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06/09/09 10:15 PM ET

Willlingham will man right in his return

Outfielder to make first start at new position Wednesday

WASHINGTON -- Josh Willingham, who has not played since May 31 due to a viral infection, will have a different and possibly expanded role in the Nationals' lineup after he returns as a starter on Wednesday against the Reds.

Previously playing left field for the Nationals, Willingham will make his first start in right field tomorrow.

"He's been working there the last three or four days," manager Manny Acta said. "He'll have to take some more balls, to get used to the angle of the ball. He's a decent athlete; I think he can make the adjustment."

Acta cited the desire to keep Adam Dunn in left field as a reason for Willingham's move across the outfield.

When Willingham was healthy and in the lineup as a left fielder, Dunn played right field. But when Austin Kearns started instead of Willingham, Dunn played left field so Kearns could play in right.

"We want to keep Adam in one spot," Acta said. "We really appreciate his willingness to be moving all over the place. But I think for his own good, we're going to keep him in left field instead of moving him all over the place."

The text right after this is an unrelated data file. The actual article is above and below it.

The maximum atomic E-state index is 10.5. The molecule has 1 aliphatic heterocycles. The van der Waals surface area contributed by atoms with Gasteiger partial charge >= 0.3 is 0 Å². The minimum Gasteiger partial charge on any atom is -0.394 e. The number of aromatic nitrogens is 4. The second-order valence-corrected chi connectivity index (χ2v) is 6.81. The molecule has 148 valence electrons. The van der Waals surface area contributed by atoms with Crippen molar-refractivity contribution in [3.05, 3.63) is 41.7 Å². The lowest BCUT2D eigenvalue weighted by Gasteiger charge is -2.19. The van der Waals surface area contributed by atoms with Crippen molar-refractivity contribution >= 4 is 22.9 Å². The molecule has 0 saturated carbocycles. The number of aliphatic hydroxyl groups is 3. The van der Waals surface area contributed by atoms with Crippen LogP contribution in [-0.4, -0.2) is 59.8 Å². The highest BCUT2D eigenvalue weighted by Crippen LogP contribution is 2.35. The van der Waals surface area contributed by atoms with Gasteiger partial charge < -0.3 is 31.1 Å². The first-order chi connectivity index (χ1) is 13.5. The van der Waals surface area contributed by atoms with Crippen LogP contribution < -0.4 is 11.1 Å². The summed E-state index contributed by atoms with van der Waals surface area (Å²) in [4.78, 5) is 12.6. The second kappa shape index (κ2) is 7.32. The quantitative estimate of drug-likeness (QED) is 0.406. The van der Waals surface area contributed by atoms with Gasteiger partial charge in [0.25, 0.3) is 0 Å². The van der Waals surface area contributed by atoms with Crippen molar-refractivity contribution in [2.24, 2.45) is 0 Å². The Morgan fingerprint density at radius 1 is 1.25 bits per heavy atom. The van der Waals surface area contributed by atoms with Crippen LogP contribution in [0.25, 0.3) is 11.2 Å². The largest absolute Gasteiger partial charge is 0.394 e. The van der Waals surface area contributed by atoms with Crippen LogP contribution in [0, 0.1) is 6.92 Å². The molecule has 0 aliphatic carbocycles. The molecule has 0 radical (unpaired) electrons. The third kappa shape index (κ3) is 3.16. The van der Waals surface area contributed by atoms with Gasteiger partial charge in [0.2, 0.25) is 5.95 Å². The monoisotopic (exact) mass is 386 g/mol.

Acta hinted that Willingham and Kearns would platoon in right field until one player ran away from the other in terms of production.

Kearns has struggled mightily the past month. He has no RBIs in his past 21 games, hitting .193 with one extra-base hit during that span.

Meanwhile, Willingham was batting .252 with nine home runs this season before being sidelined with the infection.

"We'll see how he is physically, then we'll make a decision about his playability," Acta said. "First he has to go out there -- he hasn't played in a week. Once he shows that he can swing the bat the way he was swinging it, he'll play more often than not."

Willingham is available to pinch-hit in Tuesday's game. He told Acta that he was at about 90 percent strength.

Mark Selig is an associate reporter for MLB.com. This story was not subject to the approval of Major League Baseball or its clubs.